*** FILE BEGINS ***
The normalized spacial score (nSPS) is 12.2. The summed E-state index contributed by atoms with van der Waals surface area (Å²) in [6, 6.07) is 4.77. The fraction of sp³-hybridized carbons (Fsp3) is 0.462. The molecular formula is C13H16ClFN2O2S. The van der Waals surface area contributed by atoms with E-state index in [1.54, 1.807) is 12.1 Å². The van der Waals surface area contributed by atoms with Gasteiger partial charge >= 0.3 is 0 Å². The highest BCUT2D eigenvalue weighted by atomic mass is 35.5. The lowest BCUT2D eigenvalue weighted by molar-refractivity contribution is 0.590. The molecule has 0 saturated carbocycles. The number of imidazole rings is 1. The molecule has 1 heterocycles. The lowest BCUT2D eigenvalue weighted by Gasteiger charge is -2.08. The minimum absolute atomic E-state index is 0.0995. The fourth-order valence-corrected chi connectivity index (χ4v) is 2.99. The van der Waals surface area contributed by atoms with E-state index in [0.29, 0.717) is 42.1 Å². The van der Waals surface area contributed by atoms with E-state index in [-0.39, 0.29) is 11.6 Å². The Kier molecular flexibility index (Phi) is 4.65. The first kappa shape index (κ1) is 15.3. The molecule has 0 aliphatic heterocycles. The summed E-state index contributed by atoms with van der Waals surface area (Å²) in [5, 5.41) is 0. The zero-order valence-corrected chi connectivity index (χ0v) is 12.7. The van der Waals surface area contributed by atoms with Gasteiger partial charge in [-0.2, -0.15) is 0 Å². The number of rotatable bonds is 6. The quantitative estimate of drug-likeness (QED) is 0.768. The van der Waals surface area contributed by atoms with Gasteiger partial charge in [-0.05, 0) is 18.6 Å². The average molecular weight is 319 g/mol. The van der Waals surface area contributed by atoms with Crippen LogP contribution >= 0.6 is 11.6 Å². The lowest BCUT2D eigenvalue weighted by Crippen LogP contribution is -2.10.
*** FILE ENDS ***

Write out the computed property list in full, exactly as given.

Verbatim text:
The normalized spacial score (nSPS) is 12.2. The summed E-state index contributed by atoms with van der Waals surface area (Å²) in [6, 6.07) is 4.77. The fraction of sp³-hybridized carbons (Fsp3) is 0.462. The molecular formula is C13H16ClFN2O2S. The van der Waals surface area contributed by atoms with E-state index in [1.54, 1.807) is 12.1 Å². The van der Waals surface area contributed by atoms with Gasteiger partial charge >= 0.3 is 0 Å². The highest BCUT2D eigenvalue weighted by atomic mass is 35.5. The lowest BCUT2D eigenvalue weighted by molar-refractivity contribution is 0.590. The molecule has 0 saturated carbocycles. The number of imidazole rings is 1. The molecule has 1 heterocycles. The lowest BCUT2D eigenvalue weighted by Gasteiger charge is -2.08. The minimum absolute atomic E-state index is 0.0995. The fourth-order valence-corrected chi connectivity index (χ4v) is 2.99. The van der Waals surface area contributed by atoms with E-state index in [0.29, 0.717) is 42.1 Å². The van der Waals surface area contributed by atoms with E-state index in [-0.39, 0.29) is 11.6 Å². The Kier molecular flexibility index (Phi) is 4.65. The first kappa shape index (κ1) is 15.3. The molecule has 0 aliphatic heterocycles. The summed E-state index contributed by atoms with van der Waals surface area (Å²) in [5, 5.41) is 0. The zero-order valence-corrected chi connectivity index (χ0v) is 12.7. The van der Waals surface area contributed by atoms with Gasteiger partial charge in [-0.2, -0.15) is 0 Å². The number of rotatable bonds is 6. The quantitative estimate of drug-likeness (QED) is 0.768. The van der Waals surface area contributed by atoms with Gasteiger partial charge in [-0.05, 0) is 18.6 Å². The average molecular weight is 319 g/mol. The van der Waals surface area contributed by atoms with Crippen LogP contribution >= 0.6 is 11.6 Å². The lowest BCUT2D eigenvalue weighted by Crippen LogP contribution is -2.10.